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Review: The Giver — Lois Lowry

Lois Lowry’s The Giver starts out as a coming-of-age story set within a small, controlled community that has achieved happiness for all its members.  From start to end, members of the community are evaluated for how they fit into the community and those who cannot fit are released.

Life in the community is seen through the eyes of Jonas, an eleven-year-old boy who is looking forward to the Ceremony of Twelves, when children are assigned to roles within the community based on what the Elders have learned in observing them from childhood.

The Ceremony of Twelves divides Jonas’ story between childhood perceptions of a utopian society to adult understanding of the compromises necessary for the community to successfully function.  As he learns the truths of his world, Jonas begins to be forced to make decisions about how he will live within his world and what he will make of his adult place.

The Giver was originally published in 1993 and won the Newberry Award in 1994.  Despite being written for younger audiences, the novel presents sophisticated societal issues, including suicide and euthanasia, which has lead to its ranking #14 on the American Library Association’s 100 most banned books of the Nineties.

Despite the sophisticated culture and the challenge of mature issues, young Jonas provides a very accessible view of Lowry’s dystopia.  Jonas has a mature perspective that belies his youth and draws the attention of Elders within the story and offers richness for adult readers.  Unusually for a dystopian novel, Lowry keeps her focus on the community itself, without delving into how it arrived at that form.  Lowry also manages to complete the novel with an ending that is left open to the reader’s interpretation, which is possibly a key to the success and popularity that The Giver has enjoyed.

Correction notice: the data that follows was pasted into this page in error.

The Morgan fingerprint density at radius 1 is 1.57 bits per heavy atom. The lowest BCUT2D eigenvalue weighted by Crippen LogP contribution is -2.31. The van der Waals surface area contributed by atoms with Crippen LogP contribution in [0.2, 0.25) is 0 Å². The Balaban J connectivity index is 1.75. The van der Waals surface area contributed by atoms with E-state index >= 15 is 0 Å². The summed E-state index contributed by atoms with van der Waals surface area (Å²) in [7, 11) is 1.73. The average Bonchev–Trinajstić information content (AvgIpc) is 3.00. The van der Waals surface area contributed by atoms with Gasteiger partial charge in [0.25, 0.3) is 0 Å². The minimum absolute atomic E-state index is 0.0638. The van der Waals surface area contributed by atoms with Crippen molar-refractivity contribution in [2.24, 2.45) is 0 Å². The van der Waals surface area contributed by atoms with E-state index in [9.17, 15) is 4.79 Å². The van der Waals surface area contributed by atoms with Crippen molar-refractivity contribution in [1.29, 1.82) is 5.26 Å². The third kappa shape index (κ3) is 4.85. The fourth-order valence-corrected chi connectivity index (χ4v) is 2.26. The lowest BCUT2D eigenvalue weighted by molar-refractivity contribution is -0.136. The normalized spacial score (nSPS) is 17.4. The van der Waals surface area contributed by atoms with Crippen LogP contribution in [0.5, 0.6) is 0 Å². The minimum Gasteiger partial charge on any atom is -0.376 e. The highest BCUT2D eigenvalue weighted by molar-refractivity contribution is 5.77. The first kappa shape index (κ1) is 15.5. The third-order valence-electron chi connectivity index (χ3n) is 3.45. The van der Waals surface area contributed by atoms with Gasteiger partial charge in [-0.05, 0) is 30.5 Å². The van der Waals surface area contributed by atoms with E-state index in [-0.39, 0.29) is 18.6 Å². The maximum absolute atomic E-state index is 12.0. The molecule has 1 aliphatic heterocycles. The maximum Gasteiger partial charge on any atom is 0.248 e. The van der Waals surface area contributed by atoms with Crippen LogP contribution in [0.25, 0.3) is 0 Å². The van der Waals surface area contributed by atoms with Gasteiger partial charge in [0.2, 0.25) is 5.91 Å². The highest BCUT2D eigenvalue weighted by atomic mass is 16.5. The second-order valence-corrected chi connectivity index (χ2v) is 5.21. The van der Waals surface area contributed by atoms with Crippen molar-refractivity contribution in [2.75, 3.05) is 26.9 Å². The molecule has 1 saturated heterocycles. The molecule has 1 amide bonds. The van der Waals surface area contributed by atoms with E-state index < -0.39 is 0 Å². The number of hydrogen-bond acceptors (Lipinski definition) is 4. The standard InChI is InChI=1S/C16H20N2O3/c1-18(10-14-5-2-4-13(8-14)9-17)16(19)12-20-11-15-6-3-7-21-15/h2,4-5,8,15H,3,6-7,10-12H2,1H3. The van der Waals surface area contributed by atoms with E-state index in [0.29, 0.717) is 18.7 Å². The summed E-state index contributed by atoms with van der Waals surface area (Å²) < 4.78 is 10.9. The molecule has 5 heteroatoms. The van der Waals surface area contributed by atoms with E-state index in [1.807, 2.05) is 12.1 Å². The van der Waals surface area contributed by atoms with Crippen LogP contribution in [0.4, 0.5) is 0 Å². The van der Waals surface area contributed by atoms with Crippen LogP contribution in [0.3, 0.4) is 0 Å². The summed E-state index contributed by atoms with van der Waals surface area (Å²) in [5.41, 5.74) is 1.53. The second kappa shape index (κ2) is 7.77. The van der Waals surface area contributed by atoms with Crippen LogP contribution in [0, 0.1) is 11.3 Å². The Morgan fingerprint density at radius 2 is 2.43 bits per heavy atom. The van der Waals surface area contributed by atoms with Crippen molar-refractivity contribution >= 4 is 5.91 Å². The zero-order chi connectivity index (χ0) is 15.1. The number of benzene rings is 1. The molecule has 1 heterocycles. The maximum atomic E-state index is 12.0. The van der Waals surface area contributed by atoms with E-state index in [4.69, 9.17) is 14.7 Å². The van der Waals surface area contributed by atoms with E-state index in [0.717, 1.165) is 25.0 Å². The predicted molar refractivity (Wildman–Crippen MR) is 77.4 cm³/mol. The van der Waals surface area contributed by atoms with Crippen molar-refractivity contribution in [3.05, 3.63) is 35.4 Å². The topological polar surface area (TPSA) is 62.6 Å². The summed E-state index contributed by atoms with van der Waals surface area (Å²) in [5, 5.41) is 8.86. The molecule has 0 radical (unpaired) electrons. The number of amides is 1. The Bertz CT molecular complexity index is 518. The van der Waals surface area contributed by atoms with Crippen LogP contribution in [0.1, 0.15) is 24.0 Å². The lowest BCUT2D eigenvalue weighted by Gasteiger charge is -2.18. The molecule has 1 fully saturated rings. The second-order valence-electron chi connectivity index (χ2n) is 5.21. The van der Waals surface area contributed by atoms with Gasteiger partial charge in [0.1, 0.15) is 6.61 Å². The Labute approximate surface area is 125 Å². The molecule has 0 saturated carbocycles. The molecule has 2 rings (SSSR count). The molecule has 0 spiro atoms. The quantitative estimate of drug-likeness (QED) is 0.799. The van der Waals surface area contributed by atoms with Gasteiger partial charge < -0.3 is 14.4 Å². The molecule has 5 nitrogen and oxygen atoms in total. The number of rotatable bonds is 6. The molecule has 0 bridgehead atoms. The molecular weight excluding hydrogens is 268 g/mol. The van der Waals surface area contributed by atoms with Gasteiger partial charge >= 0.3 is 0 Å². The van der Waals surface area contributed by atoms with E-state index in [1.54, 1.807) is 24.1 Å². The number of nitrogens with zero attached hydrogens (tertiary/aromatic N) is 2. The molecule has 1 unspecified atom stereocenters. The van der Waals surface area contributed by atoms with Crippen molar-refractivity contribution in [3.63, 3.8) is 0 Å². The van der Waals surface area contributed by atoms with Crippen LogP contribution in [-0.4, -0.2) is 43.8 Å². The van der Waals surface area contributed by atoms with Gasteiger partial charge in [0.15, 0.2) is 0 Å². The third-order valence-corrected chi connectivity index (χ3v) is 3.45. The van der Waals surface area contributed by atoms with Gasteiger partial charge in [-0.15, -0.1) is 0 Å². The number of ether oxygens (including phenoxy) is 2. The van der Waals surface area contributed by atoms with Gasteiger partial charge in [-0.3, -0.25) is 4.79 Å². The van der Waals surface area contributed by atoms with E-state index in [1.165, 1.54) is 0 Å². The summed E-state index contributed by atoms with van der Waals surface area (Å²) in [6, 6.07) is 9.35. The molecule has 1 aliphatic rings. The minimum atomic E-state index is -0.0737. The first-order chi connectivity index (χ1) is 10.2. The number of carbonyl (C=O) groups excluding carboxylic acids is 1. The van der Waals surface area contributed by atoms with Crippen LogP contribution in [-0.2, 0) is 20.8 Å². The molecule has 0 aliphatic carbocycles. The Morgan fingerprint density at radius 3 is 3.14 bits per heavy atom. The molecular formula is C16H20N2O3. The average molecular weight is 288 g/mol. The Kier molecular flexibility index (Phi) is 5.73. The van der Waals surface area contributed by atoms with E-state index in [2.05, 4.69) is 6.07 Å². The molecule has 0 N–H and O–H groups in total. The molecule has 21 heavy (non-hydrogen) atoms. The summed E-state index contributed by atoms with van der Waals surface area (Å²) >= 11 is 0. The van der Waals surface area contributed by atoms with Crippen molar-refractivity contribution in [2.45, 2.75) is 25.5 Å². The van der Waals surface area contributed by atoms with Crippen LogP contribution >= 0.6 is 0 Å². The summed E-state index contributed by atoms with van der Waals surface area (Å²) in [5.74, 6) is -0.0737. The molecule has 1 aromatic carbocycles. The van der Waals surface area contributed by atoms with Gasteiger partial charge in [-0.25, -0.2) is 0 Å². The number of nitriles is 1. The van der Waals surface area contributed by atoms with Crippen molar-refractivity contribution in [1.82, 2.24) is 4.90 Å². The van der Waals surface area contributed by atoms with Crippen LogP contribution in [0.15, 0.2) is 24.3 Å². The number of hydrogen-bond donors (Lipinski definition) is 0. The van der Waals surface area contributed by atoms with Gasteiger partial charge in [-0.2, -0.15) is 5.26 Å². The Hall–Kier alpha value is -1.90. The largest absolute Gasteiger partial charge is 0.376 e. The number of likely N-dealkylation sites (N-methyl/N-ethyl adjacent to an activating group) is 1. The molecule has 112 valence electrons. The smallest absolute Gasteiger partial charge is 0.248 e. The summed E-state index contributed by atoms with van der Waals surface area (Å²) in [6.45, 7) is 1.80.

This review was originally written for , now sadly offline.

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  1. 5% says

    I loved this book. LOVED IT. Gave me the heebie-jeebies. Especially the parts about how an elephant is an imaginary animal, and Jonas starting to see color.

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